No longer would there be the need for extra monetary inducement to win games, nor the buying and selling of footballers like bullocks at a cattle market. Freed from their price-tags the better players would be valued for what they really are, not supermen, but skilful players very dependent for their success on the competence of their team mates. In a world of human co-operation and harmony the only competition would be in such activities as sport and the most highly-prized reward for the prowess of the player would be the applause and admiration of his fellowmen. How different from the petty viciousness of the commercial competition which pervades most of social life in the present profit-making system with its industrial strife, class and racial hatreds and destructive wars!

Fellow football fans:
Socialism is a goal worth working for!
  “So now to the task of ending Capitalism.
UP, UP, UP -to World Socialism." 
(With apologies to the writer of Leyton Orient’s programme notes.)

The Passing Show: Ambition (1962)

The Passing Show Column from the December 1962 issue of the Socialist Standard

The headmaster of a boys’ secondary school in Wimbledon published an article recently in The Director, sayings that young people in Britain are not ambitious. He said that he had gone through the forms filled in by pupils who were going to be interviewed by a youth employment officer. As answers to the question, “What do you want to be?” the headmaster would have liked to see boys putting down ’’Prime Minister, admiral, field marshal, explorer, ambassador". Instead, they put down “clerk, manual worker, draughtsman, hairdresser.”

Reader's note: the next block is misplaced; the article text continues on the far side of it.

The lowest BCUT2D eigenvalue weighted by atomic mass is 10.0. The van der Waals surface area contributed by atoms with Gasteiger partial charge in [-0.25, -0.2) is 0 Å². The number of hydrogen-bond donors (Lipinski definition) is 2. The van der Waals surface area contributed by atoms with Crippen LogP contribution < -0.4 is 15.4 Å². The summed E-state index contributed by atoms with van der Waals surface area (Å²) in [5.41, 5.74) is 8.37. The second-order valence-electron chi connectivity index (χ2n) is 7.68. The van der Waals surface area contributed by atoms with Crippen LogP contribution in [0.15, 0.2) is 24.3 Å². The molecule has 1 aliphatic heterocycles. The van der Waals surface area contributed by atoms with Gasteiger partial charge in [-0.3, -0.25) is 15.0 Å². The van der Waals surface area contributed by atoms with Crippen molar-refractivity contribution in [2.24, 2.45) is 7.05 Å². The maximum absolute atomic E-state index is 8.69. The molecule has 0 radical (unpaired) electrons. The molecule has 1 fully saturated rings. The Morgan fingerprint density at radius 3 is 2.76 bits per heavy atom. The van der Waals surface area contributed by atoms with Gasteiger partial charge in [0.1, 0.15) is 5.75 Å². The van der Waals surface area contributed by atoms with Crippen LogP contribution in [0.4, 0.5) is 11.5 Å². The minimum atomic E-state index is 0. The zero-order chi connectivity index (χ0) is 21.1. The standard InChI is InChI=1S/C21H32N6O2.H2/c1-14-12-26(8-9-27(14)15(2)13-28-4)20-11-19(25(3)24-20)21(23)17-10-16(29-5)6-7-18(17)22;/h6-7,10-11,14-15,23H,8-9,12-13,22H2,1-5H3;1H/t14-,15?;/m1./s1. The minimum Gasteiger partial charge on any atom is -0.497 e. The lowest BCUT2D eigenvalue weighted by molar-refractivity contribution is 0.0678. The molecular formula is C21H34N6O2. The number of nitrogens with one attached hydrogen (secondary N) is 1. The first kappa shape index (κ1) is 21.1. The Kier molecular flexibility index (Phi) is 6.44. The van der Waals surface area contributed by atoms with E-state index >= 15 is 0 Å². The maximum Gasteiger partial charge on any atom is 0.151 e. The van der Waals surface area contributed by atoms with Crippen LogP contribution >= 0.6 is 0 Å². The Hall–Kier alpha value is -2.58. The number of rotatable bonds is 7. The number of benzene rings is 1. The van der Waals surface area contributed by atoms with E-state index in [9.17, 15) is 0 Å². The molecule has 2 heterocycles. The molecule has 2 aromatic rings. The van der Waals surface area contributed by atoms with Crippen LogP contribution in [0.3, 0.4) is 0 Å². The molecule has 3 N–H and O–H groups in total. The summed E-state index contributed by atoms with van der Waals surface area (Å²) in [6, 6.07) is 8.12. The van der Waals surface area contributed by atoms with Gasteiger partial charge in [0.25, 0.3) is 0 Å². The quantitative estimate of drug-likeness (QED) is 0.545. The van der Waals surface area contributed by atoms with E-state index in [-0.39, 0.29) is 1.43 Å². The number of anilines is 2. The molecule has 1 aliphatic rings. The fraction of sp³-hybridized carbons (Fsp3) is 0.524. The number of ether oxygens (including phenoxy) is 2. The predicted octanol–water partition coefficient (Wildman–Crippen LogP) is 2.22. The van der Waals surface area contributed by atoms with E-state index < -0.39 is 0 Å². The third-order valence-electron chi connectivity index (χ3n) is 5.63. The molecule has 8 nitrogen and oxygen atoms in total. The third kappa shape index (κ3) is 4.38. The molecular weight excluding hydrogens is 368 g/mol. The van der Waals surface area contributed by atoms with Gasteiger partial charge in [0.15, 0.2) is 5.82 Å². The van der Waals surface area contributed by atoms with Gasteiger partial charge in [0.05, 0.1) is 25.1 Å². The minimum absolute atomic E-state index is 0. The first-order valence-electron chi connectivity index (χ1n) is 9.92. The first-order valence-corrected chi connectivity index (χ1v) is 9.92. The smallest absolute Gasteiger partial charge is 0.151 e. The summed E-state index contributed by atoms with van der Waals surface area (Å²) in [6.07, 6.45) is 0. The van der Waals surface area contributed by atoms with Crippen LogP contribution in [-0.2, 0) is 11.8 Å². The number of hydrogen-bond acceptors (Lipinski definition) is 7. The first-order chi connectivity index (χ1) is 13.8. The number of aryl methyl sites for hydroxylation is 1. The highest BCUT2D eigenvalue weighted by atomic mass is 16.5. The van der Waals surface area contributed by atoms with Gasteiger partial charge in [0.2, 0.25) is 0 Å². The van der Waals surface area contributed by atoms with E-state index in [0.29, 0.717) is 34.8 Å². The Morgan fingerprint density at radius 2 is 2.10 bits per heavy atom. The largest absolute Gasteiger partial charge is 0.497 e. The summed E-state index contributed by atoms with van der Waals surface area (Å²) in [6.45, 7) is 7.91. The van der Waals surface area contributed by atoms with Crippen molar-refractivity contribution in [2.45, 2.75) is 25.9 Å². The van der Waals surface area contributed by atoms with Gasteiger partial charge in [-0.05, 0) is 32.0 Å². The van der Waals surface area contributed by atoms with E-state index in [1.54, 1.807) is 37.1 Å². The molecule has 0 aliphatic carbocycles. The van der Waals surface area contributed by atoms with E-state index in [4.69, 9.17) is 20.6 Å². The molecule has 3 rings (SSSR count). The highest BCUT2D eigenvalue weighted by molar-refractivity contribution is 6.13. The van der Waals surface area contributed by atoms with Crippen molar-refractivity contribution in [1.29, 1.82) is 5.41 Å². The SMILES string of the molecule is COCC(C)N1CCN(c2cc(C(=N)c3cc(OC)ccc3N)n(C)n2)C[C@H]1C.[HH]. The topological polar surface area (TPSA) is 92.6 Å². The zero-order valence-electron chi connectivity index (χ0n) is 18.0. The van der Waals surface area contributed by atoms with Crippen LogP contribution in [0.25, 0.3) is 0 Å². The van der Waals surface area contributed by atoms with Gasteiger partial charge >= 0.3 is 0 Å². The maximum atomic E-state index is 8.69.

One can imagine what a youth employment officer, with his usual supply of dull jobs as factory-hands or shop-assistants, would say to any secondary modern schoolboy who came to him demanding a job as Prime Minister or admiral. But the question goes deeper than that. The boys were not putting down the jobs they would theoretically have liked doing; they were putting down the jobs which they knew perfectly well they would have to spend the rest of their lives doing. They were showing, in fact, a better grasp of realities than the headmaster. And if the headmaster wants his pupils to spend their lives doing rewarding, satisfying work, then he will have to reconsider his support of the capitalist system.

White collar